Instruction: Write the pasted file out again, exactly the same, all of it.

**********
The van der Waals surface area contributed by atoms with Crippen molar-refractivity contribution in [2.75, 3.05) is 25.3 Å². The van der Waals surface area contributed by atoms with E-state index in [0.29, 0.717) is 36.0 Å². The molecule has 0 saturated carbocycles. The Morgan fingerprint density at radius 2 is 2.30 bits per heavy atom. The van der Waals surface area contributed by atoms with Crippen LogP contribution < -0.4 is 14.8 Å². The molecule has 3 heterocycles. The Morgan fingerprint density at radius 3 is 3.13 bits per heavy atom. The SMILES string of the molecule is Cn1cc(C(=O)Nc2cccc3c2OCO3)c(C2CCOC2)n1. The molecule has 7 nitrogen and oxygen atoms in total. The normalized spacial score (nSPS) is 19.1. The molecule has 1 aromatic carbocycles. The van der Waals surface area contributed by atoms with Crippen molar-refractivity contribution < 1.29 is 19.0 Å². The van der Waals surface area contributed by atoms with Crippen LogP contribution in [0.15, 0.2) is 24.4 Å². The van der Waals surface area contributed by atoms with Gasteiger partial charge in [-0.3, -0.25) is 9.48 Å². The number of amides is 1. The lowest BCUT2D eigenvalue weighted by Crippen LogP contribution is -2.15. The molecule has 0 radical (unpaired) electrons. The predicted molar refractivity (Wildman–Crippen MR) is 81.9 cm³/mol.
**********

The van der Waals surface area contributed by atoms with Crippen molar-refractivity contribution in [2.75, 3.05) is 25.3 Å². The van der Waals surface area contributed by atoms with E-state index in [0.29, 0.717) is 36.0 Å². The molecule has 0 saturated carbocycles. The Morgan fingerprint density at radius 2 is 2.30 bits per heavy atom. The van der Waals surface area contributed by atoms with Crippen LogP contribution < -0.4 is 14.8 Å². The molecule has 3 heterocycles. The Morgan fingerprint density at radius 3 is 3.13 bits per heavy atom. The SMILES string of the molecule is Cn1cc(C(=O)Nc2cccc3c2OCO3)c(C2CCOC2)n1. The molecule has 7 nitrogen and oxygen atoms in total. The normalized spacial score (nSPS) is 19.1. The molecule has 1 aromatic carbocycles. The van der Waals surface area contributed by atoms with Crippen molar-refractivity contribution < 1.29 is 19.0 Å². The van der Waals surface area contributed by atoms with Crippen LogP contribution in [0.15, 0.2) is 24.4 Å². The van der Waals surface area contributed by atoms with Gasteiger partial charge in [-0.3, -0.25) is 9.48 Å². The number of amides is 1. The lowest BCUT2D eigenvalue weighted by Crippen LogP contribution is -2.15. The molecule has 0 radical (unpaired) electrons. The predicted molar refractivity (Wildman–Crippen MR) is 81.9 cm³/mol.